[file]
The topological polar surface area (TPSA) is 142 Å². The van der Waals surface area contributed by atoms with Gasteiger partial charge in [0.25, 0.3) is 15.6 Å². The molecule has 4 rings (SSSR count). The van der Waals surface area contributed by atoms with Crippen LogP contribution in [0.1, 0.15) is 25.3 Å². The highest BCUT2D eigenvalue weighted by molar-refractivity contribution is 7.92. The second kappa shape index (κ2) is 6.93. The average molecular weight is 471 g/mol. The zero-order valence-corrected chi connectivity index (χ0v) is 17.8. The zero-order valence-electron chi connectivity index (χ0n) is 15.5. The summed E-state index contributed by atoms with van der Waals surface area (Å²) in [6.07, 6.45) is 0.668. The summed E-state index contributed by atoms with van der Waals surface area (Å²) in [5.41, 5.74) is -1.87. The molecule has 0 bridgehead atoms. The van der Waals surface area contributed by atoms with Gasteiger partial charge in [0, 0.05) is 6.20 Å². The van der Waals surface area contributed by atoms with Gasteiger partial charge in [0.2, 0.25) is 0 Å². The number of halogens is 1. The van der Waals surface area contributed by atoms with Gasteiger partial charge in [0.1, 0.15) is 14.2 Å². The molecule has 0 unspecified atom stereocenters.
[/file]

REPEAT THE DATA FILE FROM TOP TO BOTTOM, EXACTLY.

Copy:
The topological polar surface area (TPSA) is 142 Å². The van der Waals surface area contributed by atoms with Gasteiger partial charge in [0.25, 0.3) is 15.6 Å². The molecule has 4 rings (SSSR count). The van der Waals surface area contributed by atoms with Crippen LogP contribution in [0.1, 0.15) is 25.3 Å². The highest BCUT2D eigenvalue weighted by molar-refractivity contribution is 7.92. The second kappa shape index (κ2) is 6.93. The average molecular weight is 471 g/mol. The zero-order valence-corrected chi connectivity index (χ0v) is 17.8. The zero-order valence-electron chi connectivity index (χ0n) is 15.5. The summed E-state index contributed by atoms with van der Waals surface area (Å²) in [6.07, 6.45) is 0.668. The summed E-state index contributed by atoms with van der Waals surface area (Å²) in [5.41, 5.74) is -1.87. The molecule has 0 bridgehead atoms. The van der Waals surface area contributed by atoms with Gasteiger partial charge in [0, 0.05) is 6.20 Å². The van der Waals surface area contributed by atoms with Gasteiger partial charge in [0.2, 0.25) is 0 Å². The number of halogens is 1. The van der Waals surface area contributed by atoms with Gasteiger partial charge in [0.1, 0.15) is 14.2 Å². The molecule has 0 unspecified atom stereocenters.